Smart trying to find balance in his offense


SALT LAKE CITY – Marcus Smart has a pretty long ‘to-do’ list of things he wants to accomplish during summer league here in Salt Lake City. 

Near the top of that list is getting into the paint more and attacking a defense.

Smart did a solid job in both areas on Monday against the host team Utah Jazz, but it wasn’t enough as Utah pulled away with strong second and fourth quarters in handing Boston a 100-82 loss. 

Despite the loss, Smart showed the kind of promise that Celtics fans are eager to see more of this season.

He led all scorers with 26 points which included a 12-for-13 night from the free throw line. 

It was the kind of performance that Smart understands all too well that Boston will need to see more of from him this season.

Smart has not tried to hide the fact that he’s trying to get to the basket as often as possible now.

But as we saw on Monday, Smart has to continue probing a way to balance that with making sure he gets his teammates more involved offensively.

“He’s going to be the primary ball-handler for a lot of these games, and he was not that for us for the regular season,” said Celtics assistant coach Jay Larranaga who is coaching the Celtics’ summer league team here in Salt Lake City.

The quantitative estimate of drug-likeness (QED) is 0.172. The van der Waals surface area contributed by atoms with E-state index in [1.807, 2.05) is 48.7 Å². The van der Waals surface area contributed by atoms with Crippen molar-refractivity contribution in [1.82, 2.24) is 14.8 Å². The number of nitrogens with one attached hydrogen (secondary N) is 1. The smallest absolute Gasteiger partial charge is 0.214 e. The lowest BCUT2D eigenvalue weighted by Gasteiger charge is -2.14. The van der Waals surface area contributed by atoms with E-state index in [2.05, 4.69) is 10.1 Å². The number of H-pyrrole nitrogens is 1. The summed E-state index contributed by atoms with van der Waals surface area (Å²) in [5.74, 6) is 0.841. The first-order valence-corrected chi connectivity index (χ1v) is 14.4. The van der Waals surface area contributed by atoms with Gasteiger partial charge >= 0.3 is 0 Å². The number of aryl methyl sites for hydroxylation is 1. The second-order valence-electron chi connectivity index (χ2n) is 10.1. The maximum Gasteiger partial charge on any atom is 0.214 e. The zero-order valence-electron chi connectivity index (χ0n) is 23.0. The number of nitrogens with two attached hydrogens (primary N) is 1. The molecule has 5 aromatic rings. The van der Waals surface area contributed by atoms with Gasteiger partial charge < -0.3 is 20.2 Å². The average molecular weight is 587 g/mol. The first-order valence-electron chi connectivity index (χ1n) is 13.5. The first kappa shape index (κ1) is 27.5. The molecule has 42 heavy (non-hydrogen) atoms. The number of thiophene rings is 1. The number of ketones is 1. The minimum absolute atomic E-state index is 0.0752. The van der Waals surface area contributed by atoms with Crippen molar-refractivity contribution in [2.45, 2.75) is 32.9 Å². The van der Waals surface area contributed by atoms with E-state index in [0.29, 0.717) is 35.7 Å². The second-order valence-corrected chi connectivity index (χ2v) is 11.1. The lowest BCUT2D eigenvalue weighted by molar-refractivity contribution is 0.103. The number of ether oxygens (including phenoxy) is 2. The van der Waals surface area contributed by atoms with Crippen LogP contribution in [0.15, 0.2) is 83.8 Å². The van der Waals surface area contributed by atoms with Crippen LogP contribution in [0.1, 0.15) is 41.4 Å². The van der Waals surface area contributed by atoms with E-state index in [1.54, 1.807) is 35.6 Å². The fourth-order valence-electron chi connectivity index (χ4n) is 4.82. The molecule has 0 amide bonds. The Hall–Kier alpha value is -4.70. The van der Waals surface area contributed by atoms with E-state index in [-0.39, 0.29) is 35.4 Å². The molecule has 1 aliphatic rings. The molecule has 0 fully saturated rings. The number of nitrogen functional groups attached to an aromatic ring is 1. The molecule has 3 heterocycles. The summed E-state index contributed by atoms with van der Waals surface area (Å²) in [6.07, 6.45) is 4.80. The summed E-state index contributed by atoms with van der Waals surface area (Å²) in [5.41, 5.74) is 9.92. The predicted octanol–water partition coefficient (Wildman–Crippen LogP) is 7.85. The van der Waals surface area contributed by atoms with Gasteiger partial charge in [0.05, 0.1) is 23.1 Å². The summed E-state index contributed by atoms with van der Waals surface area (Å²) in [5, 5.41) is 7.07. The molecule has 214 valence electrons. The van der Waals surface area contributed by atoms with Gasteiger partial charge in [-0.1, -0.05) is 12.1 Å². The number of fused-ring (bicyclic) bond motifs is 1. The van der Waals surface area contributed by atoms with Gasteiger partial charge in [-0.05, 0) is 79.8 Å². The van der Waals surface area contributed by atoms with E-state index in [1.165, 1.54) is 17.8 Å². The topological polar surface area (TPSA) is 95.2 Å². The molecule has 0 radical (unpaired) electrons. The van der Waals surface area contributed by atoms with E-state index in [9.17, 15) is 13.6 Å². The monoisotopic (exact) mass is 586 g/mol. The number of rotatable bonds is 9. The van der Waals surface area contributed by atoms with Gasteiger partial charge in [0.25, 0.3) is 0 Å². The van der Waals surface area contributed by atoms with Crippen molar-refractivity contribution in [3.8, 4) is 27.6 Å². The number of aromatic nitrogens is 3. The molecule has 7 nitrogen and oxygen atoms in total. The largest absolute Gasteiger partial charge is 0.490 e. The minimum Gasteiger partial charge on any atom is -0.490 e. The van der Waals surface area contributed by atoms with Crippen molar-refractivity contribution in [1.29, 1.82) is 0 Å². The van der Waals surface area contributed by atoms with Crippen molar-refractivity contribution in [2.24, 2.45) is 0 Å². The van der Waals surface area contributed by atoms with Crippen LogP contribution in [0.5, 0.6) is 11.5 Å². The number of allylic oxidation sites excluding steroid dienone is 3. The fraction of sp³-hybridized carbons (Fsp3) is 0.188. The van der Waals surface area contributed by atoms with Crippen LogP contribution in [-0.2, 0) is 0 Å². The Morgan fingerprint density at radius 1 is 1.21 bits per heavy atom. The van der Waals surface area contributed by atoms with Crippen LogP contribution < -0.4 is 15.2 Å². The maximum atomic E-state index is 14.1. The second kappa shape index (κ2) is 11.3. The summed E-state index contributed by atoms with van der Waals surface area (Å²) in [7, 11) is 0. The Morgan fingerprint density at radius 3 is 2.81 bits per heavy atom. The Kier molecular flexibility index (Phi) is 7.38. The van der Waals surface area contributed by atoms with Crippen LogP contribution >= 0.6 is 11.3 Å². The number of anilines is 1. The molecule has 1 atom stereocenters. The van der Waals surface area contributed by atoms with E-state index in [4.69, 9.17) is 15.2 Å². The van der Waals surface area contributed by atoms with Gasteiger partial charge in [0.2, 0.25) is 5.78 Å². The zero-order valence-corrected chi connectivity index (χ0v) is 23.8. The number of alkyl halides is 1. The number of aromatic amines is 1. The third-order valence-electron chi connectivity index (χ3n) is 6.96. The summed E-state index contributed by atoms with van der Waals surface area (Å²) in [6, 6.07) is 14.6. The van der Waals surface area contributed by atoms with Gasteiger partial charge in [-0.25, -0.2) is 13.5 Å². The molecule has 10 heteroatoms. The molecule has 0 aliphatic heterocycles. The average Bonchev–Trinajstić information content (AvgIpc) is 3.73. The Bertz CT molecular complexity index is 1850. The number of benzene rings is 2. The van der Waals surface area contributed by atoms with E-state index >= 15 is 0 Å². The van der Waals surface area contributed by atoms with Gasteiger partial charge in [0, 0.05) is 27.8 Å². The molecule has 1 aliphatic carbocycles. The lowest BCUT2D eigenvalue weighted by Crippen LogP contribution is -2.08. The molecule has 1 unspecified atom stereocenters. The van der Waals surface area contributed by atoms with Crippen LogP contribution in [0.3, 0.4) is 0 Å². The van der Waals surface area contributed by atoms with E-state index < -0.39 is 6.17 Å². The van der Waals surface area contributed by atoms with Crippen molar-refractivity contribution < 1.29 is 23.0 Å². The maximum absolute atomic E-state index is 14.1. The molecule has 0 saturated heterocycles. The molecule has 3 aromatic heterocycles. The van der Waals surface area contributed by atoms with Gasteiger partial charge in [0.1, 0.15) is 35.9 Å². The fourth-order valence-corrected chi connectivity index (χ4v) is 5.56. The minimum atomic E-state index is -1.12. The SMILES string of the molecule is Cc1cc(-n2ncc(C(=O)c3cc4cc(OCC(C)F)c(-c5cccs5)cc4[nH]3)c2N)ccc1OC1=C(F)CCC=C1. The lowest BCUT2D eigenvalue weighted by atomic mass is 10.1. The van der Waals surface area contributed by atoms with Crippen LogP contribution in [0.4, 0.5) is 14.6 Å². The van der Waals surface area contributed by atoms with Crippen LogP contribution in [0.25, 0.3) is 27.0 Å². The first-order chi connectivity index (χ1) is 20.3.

As a rookie, the Celtics used Smart on the ball and off the ball throughout the season. But he seemed most comfortable when playing off the ball which allowed Evan Turner to be the team’s primary ball-handler and initiator of the offense. 

Becoming more comfortable as the lead guard running the show, is part of Smart’s progress.

Along with his scoring on Monday, Smart also had a game-high eight assists. 

But even more impressive than the assists was the fact that they came with him turning the ball over just two times, the kind of assists-to-turnover ratio the Celtics would take any day. 

And while Smart’s stat line was solid, the second-year guard still saw lots of room for his game to grow.

“I need to do a better job of getting (the ball to) my teammates,” he said. “I took a lot of tough shots. It’s just something you watch film, you look at, you analyze it, and move on.” 

While Smart was hard on himself, Larranaga for the most part liked what he saw in Smart’s playMonday. 

“Being able to balance handling the ball, attacking, getting the team into offense, knowing when to score, knowing when to pass … that’s a learning process when you’re playing against high level athletes,” Larranaga said. “I thought it was a good first day for him.”

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